John Fitzgerald, director of Northeast New Jersey Legal Services programs in Bergen, Passaic and Hudson counties, said custody cases can be ‘very complicated.’  ‘You can go to court, file on your own without an attorney for custody and visitation, but often one side is in a better financial position, usually the man, to hire an attorney,’ he said. ‘Men are the people with access to funds as well as higher-paying jobs. Women are at a definite disadvantage.’” Battered women call for legal aid in custody battles. Friday, May 7, 2010 BY ELAINE D’AURIZIO, The Record, STAFF WRITE. Retrieved 11/19/2010, NorthJersey.com: http://www.northjersey.com/news/politics/050710_Battered_women_call_for_legal_aid_in_custody_battles.html?c=y&page=1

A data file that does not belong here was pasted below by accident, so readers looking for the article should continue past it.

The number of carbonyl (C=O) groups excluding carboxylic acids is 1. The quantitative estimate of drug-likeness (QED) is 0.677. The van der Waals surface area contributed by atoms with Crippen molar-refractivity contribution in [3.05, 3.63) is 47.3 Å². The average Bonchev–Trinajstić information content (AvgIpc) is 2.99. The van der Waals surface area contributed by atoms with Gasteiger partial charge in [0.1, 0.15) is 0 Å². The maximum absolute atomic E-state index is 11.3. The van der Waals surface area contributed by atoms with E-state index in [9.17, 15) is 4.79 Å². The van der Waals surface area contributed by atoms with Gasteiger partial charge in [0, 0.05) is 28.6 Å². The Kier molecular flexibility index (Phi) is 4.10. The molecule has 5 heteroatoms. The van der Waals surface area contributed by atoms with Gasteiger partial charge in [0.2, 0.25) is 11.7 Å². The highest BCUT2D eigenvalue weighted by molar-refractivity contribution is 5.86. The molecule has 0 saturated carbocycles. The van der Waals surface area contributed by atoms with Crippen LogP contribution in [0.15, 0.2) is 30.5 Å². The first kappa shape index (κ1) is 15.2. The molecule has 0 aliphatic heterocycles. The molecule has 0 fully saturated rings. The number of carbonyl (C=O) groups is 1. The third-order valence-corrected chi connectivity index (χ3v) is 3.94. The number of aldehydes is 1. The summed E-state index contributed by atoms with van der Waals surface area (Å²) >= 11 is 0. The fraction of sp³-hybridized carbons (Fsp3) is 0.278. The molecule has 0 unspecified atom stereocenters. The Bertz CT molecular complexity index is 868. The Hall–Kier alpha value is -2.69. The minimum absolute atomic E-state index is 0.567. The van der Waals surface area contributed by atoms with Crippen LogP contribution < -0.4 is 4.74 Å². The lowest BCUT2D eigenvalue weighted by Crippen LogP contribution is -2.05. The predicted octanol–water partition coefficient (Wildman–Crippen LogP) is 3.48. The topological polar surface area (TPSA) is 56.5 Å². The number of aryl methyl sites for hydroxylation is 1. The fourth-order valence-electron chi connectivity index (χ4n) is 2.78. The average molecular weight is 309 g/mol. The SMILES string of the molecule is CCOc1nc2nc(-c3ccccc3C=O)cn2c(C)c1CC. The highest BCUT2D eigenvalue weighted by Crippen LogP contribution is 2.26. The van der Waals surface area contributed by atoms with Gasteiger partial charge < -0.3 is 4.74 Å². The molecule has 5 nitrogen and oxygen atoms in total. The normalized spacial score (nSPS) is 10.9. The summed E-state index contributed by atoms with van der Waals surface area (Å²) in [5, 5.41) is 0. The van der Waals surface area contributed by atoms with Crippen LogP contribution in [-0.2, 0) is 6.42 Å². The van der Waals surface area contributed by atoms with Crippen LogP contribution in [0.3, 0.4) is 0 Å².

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“Yes, there has been a tragic trend in our family court system to take parental rights away from good mothers and give it to sociopathic abusive fathers…There are several reasons good Mothers lose custody and the top of the list is the unfortunate reality of financial status. Fathers that have the money to take a custody battle into the family court system for several years, usually (approximately 80% of the time), wins full custody and the Mother, not only loses her 50% physical custody, but loses her parental rights, as well. This is a devastating and difficult situation for the mother as well as the children…If the father wants to fight and has the financial resources to do so, if you cannot meet or exceed his financial resources, the likelihood of the father getting custody and the mother losing parental rights is extremely high…this is the very real and very sad reality of our nation’s family court system.” Tragic Discrimination by our Family Court System of Good Mothers while our Children Pay the Price by Irene Watson, M.A.: